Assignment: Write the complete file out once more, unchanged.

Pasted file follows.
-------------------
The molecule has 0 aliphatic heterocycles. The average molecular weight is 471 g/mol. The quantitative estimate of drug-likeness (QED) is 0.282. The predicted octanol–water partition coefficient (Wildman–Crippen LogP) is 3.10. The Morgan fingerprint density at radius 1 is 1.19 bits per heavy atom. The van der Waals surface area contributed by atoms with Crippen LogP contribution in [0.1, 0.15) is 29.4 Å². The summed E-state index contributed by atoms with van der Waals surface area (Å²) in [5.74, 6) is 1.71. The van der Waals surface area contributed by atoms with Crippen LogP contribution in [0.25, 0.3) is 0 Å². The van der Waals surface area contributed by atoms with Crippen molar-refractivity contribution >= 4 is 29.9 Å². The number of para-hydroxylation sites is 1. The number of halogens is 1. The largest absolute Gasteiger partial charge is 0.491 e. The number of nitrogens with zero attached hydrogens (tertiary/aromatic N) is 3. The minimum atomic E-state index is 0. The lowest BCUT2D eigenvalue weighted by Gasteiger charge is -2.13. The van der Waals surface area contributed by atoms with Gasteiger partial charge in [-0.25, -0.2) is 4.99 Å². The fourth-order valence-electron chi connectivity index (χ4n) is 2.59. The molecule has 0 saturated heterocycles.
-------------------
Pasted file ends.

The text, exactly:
The molecule has 0 aliphatic heterocycles. The average molecular weight is 471 g/mol. The quantitative estimate of drug-likeness (QED) is 0.282. The predicted octanol–water partition coefficient (Wildman–Crippen LogP) is 3.10. The Morgan fingerprint density at radius 1 is 1.19 bits per heavy atom. The van der Waals surface area contributed by atoms with Crippen LogP contribution in [0.1, 0.15) is 29.4 Å². The summed E-state index contributed by atoms with van der Waals surface area (Å²) in [5.74, 6) is 1.71. The van der Waals surface area contributed by atoms with Crippen LogP contribution in [0.25, 0.3) is 0 Å². The van der Waals surface area contributed by atoms with Crippen molar-refractivity contribution >= 4 is 29.9 Å². The number of para-hydroxylation sites is 1. The number of halogens is 1. The largest absolute Gasteiger partial charge is 0.491 e. The number of nitrogens with zero attached hydrogens (tertiary/aromatic N) is 3. The minimum atomic E-state index is 0. The lowest BCUT2D eigenvalue weighted by Gasteiger charge is -2.13. The van der Waals surface area contributed by atoms with Gasteiger partial charge in [-0.25, -0.2) is 4.99 Å². The fourth-order valence-electron chi connectivity index (χ4n) is 2.59. The molecule has 0 saturated heterocycles.